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More fear of adultery in enforced and arranged marriages

01 February 2011

The greater the influence of parents in choosing their children’s partner, the more the children will ‘guard’ their mate. Guarding one’s partner is less common in western society than in Muslim cultures, for example, or in India and China. These are among the findings of research carried out by University of Groningen Professor of Evolutionary Social Psychology Bram Buunk, which are to appear in the leading journal Personal Relationships later this week.

Guarding your mate is a biological phenomenon. Many birds keep a very close eye on their partner. In fact the males of some species of swallows are known to follow their mates when they leave the nest up to a hundred times a day. Similar behaviour has also been documented in primates and insects. In much the same way, humans try to protect their offspring by guarding their partner. Men want to prevent other men from impregnating their women, and women want to ensure that their men will stay around to help raise the children.

Aggression, veil, stalking

Guarding one’s partner can lead to stalking, aggression towards the partner or aggression among men or women if they see each other as rivals. Being forced to wear a veil or stay at home can be seen as examples of men guarding ‘their’ women. Buunk investigated the tendency towards guarding a partner among a group of 80 students from 30 countries across the world.

Although it is widely known that there are vast global differences in the extent to which people guard their partners, no satisfactory explanation has yet been found. Buunk: ‘It used to be thought that guarding one’s partner was more common in collectivist cultures than in individualistic cultures. We found no hard evidence to support this. However, the influence of parents in the choice of partner (which is obviously great in the case of arranged marriages), and the obligation to marry someone approved by the parents of the partners, seems to be the decisive factor. We were surprised by the strength of this link.’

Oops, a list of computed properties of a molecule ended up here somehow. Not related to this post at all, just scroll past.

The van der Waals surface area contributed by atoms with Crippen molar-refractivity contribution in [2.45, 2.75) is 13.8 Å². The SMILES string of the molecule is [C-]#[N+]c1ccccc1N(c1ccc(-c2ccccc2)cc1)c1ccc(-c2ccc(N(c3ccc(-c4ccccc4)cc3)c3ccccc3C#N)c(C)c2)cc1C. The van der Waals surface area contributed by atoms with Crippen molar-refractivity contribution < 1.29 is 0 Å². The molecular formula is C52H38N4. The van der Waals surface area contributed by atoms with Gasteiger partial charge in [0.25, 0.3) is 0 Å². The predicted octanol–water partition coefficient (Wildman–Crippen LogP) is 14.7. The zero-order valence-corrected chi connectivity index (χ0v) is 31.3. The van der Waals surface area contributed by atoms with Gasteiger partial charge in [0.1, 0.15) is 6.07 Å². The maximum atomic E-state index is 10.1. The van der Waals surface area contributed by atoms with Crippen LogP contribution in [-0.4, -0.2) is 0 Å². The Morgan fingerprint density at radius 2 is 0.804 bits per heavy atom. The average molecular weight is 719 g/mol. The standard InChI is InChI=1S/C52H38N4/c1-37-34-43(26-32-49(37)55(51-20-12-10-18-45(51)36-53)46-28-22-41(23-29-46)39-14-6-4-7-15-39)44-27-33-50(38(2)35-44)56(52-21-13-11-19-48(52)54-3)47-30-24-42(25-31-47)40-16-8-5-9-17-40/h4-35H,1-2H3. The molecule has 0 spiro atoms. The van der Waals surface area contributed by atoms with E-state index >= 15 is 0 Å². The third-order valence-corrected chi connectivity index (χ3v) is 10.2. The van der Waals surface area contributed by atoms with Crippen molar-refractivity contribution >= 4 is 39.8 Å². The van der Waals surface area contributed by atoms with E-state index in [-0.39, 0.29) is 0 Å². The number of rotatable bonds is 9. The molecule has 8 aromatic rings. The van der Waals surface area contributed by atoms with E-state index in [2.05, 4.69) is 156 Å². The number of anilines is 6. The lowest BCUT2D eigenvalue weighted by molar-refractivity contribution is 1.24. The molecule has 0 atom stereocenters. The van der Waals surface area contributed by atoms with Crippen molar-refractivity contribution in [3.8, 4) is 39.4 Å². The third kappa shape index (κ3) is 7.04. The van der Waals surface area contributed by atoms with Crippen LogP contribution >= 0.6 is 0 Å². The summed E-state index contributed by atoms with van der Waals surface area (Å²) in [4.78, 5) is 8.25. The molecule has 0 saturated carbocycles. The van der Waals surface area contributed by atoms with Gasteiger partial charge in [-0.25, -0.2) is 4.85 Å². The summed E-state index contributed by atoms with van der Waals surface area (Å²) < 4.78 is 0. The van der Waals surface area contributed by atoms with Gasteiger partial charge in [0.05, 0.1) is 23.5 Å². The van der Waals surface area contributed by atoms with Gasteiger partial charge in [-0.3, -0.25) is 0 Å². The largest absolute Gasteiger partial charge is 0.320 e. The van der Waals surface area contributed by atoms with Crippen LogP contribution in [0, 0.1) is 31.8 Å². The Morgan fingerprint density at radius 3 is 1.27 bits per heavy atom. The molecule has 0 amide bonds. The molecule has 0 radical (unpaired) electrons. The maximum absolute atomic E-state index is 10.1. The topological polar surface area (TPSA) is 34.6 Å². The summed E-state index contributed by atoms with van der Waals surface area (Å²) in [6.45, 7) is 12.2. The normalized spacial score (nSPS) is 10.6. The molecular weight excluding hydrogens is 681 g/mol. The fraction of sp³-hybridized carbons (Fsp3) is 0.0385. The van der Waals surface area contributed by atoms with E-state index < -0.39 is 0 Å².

Buunk goes on to explain that people who have a partner chosen for them can never be sure whether that partner will remain faithful, whereas people who marry for love are less afraid that their partner will stray. People who choose their own partner will therefore feel less need to guard them. The fear of sanctions for adultery (such as being cast out) can also affect the degree to which someone guards their partner, according to Buunk. This has less impact in western cultures than in Muslim cultures, for example, or in India and China.

Not dependent on culture

Buunk demonstrates that to a certain degree, this phenomenon is not dependent on culture. A survey of 242 young Argentinians shows that even within a culture, the extent to which someone guards their partner is more directly related to the influence that the parents have in choosing a mate. Those with high regard for the role of their parents in choosing their partner are more inclined to guard him or her. Buunk: ‘Our research has not come up with a definitive explanation for mate guarding. But the fact that we identified this link within a single culture has persuaded us that the influence of parents in choosing a partner is crucially important.’

More information

Abraham P. Buunk and Alejandro Castro Solano, ‘Mate guarding and parental influence on mate choice’. In: Personal Relationships , 0 (2011)

Last modified:15 September 2022 2.22 p.m.
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